Muntinlupa building a museum designed like ‘baklad’ fish trap


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It may or may not sway viewers to consider going into aqua-culture, but it is inspired by one of the oldest sources of livelihood among the lakeshore folk of Muntinlupa City.

The city government is allotting P180 million to build a museum designed like a baklad—a type of fish trap used by residents who make a living off Laguna de Bay.

Construction officially started on April 25 on Laguerta Street, Barangay Tunasan, and the structure is expected to be finished in time for Muntinlupa’s centennial celebration on Dec. 19 this year.

City architect Beaudon Causapin said the design of the five-story structure would be based on the baklad—a contraption made of bamboo poles and nets—and would thus allow natural ventilation while remaining earthquake-resistant.

Ironically, the project is taking shape as the local fishing community anxiously awaits the implementation of a directive from the Laguna Lake Development Authority (LLDA) to dismantle a number of fish pens and fish cages on the freshwater lake.

An order to clear Laguna de Bay of vast fish pens was issued by President Duterte in his first State of the Nation Address last year.

Clearing operations

LLDA Board Resolution No. 518, signed by Environment Secretary Gina Lopez, ordered all operators of fish pens and fish cages to have their structures torn down supposedly by March 31, but it has yet to be carried out in Muntinlupa.

The clearing operations would primarily target fish pens that occupy 50 hectares or more, structures which block navigational lanes, and fish pens whose owners have outstanding loans from the city government.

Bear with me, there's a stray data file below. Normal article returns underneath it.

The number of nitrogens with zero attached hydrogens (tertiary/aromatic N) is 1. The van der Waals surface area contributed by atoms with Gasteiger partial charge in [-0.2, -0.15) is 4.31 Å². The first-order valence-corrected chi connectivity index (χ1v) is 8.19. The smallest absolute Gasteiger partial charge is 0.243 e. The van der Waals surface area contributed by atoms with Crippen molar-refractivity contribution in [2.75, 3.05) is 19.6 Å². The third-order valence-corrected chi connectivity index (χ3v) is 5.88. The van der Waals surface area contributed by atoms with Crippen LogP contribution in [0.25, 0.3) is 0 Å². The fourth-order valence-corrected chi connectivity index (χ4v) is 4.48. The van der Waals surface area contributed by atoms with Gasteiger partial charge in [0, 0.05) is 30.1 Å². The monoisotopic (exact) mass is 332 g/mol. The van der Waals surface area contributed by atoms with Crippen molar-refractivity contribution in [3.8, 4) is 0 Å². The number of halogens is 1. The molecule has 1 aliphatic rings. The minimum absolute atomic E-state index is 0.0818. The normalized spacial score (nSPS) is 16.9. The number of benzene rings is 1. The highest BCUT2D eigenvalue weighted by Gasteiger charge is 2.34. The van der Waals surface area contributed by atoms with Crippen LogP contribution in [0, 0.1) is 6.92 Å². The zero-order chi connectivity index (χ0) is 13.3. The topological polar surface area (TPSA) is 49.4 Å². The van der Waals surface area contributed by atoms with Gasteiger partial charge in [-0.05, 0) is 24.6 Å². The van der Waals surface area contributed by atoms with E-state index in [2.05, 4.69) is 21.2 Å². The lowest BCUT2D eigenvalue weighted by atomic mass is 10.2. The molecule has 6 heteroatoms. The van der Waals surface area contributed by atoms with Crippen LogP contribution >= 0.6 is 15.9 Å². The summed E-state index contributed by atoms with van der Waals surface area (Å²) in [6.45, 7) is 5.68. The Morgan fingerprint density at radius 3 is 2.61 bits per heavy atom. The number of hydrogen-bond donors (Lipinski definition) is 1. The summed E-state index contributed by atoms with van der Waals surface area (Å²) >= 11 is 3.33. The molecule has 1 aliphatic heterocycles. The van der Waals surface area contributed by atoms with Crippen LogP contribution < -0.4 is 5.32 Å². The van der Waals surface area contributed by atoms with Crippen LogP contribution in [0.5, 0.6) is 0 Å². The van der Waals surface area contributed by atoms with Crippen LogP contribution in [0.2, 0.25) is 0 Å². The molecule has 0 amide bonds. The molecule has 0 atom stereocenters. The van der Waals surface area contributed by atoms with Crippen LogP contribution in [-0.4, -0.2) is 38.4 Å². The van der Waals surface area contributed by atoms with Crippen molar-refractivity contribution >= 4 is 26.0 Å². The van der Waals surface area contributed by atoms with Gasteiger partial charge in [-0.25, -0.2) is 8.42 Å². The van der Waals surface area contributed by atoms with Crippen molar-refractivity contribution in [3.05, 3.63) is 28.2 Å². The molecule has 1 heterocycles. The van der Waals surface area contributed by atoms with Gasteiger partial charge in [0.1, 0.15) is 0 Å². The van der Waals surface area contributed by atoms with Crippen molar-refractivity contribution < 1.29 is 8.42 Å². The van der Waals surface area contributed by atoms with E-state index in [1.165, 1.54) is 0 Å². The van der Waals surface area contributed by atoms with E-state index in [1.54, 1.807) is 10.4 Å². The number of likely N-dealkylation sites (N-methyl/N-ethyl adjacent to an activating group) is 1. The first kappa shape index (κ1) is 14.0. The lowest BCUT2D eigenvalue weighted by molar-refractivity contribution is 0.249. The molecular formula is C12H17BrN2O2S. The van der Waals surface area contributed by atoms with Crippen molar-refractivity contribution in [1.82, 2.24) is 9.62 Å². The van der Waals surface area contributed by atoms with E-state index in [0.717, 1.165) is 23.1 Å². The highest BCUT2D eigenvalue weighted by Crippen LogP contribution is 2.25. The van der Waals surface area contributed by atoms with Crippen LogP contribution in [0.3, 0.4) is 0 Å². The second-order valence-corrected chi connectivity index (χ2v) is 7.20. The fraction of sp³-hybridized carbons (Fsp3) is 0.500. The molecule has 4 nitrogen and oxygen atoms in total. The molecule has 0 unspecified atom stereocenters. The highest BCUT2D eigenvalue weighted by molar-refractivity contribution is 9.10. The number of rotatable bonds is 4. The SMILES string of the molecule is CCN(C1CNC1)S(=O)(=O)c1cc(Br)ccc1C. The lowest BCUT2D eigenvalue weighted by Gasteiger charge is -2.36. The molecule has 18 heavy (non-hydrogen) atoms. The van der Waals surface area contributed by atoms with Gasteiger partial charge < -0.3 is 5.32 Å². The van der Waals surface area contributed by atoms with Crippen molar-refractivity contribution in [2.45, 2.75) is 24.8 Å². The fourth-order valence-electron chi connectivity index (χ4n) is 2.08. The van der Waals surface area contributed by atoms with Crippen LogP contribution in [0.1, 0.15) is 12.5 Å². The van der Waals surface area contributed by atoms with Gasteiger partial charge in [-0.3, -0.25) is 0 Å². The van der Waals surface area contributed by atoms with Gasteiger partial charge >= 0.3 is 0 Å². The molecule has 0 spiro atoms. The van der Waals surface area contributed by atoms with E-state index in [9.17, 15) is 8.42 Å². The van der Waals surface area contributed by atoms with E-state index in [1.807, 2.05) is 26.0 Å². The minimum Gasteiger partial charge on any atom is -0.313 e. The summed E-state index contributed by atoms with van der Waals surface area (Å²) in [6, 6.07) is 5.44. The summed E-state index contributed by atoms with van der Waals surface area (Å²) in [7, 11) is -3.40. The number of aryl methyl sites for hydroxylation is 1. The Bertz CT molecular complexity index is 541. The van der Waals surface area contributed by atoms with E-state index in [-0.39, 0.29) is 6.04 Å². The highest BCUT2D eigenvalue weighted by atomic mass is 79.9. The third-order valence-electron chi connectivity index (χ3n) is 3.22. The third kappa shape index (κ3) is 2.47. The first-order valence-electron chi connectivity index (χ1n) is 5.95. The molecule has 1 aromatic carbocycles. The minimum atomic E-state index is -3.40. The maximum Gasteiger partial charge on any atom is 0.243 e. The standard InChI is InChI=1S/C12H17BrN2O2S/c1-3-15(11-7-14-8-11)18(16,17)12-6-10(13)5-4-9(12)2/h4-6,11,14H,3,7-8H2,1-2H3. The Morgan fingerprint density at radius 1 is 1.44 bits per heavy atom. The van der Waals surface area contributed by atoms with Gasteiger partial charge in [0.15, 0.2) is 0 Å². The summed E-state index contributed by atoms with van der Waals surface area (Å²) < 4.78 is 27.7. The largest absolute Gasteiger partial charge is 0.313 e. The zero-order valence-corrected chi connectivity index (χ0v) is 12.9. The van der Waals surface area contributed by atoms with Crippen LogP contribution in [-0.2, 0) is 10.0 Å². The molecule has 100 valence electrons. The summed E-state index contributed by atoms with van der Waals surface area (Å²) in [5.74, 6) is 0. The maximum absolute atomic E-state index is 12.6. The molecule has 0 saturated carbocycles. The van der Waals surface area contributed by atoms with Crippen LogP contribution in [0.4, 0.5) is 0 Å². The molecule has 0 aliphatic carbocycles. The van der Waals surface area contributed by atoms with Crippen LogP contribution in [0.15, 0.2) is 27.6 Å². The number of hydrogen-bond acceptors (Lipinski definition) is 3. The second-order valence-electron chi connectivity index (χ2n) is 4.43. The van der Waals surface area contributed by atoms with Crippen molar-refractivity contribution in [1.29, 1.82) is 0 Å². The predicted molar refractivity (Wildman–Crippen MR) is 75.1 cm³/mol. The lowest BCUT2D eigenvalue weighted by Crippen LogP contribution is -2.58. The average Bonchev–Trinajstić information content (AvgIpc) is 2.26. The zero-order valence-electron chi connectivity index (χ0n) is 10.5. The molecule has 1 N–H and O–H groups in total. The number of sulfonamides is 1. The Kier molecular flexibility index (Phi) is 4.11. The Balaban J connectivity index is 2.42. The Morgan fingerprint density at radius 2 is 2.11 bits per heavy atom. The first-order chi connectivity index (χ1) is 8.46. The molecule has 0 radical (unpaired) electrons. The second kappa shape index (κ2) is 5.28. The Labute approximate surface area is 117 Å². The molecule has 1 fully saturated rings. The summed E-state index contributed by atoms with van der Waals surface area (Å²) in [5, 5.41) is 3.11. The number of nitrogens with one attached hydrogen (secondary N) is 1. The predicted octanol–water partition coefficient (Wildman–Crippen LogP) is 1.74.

Around 1,300 Muntinlupa residents, who are either fish pen operators or caretakers, are expected to be affected by the order.

But Marylilibeth Deloso, the chief of the city agriculture office and concurrent head of the city lake management office, assured local fisherfolk that they would not lose their sources of income.

“They could still shift to setting up fish traps (baklad) or smaller fish cages,” she said in an interview.

Causapin said the baklad museum would promote an aspect of local culture while offering a new tourist attraction in the city.

Its first floor will house an interactive gallery with alfresco dining restaurants, a data storage facility, and the new location of the city’s Cultural Tourism Development Office.

The second floor will hold the Gallery of Culture and Tradition, the museum’s main gallery, and the Mayor’s Hall.

There will be a science center on the third floor where students can showcase their projects, while a multipurpose hall that can provide space for art exhibits and related activities will be on the fourth floor.

The fifth floor will feature a 216-seat theater for cultural shows, community programs, audiovisual presentations and other events.

Mayor Jaime Fresnedi expressed hope that the museum would “catalyze awareness of Muntinlupa’s history among locals, especially the youth.”

Just like the nearby Muntinlupa police station completed in January, the museum will be equipped with solar panels and LED lights to minimize power consumption, as well as a rainwater collection system for recycling, Causapin said.


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